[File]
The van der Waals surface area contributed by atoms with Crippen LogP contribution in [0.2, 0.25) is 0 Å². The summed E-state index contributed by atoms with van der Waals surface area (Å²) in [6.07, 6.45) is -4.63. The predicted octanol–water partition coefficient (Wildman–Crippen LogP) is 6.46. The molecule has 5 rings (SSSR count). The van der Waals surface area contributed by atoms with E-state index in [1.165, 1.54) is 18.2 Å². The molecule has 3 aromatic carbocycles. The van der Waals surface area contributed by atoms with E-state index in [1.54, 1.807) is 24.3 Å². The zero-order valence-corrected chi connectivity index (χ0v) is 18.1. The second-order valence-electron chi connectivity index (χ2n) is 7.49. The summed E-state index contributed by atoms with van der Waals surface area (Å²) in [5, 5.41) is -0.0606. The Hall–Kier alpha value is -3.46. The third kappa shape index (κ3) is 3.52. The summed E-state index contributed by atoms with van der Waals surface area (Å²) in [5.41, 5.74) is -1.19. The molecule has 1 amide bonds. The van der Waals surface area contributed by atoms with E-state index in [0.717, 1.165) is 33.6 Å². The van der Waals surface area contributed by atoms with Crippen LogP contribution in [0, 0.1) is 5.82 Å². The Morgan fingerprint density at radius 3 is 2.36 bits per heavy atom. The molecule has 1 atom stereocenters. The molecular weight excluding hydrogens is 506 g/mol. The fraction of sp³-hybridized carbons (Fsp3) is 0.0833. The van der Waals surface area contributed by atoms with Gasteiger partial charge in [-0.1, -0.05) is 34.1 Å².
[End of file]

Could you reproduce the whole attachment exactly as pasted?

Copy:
The van der Waals surface area contributed by atoms with Crippen LogP contribution in [0.2, 0.25) is 0 Å². The summed E-state index contributed by atoms with van der Waals surface area (Å²) in [6.07, 6.45) is -4.63. The predicted octanol–water partition coefficient (Wildman–Crippen LogP) is 6.46. The molecule has 5 rings (SSSR count). The van der Waals surface area contributed by atoms with E-state index in [1.165, 1.54) is 18.2 Å². The molecule has 3 aromatic carbocycles. The van der Waals surface area contributed by atoms with E-state index in [1.54, 1.807) is 24.3 Å². The zero-order valence-corrected chi connectivity index (χ0v) is 18.1. The second-order valence-electron chi connectivity index (χ2n) is 7.49. The summed E-state index contributed by atoms with van der Waals surface area (Å²) in [5, 5.41) is -0.0606. The Hall–Kier alpha value is -3.46. The third kappa shape index (κ3) is 3.52. The summed E-state index contributed by atoms with van der Waals surface area (Å²) in [5.41, 5.74) is -1.19. The molecule has 1 amide bonds. The van der Waals surface area contributed by atoms with E-state index in [0.717, 1.165) is 33.6 Å². The van der Waals surface area contributed by atoms with Crippen LogP contribution in [0, 0.1) is 5.82 Å². The Morgan fingerprint density at radius 3 is 2.36 bits per heavy atom. The molecule has 1 atom stereocenters. The molecular weight excluding hydrogens is 506 g/mol. The fraction of sp³-hybridized carbons (Fsp3) is 0.0833. The van der Waals surface area contributed by atoms with Gasteiger partial charge in [-0.1, -0.05) is 34.1 Å².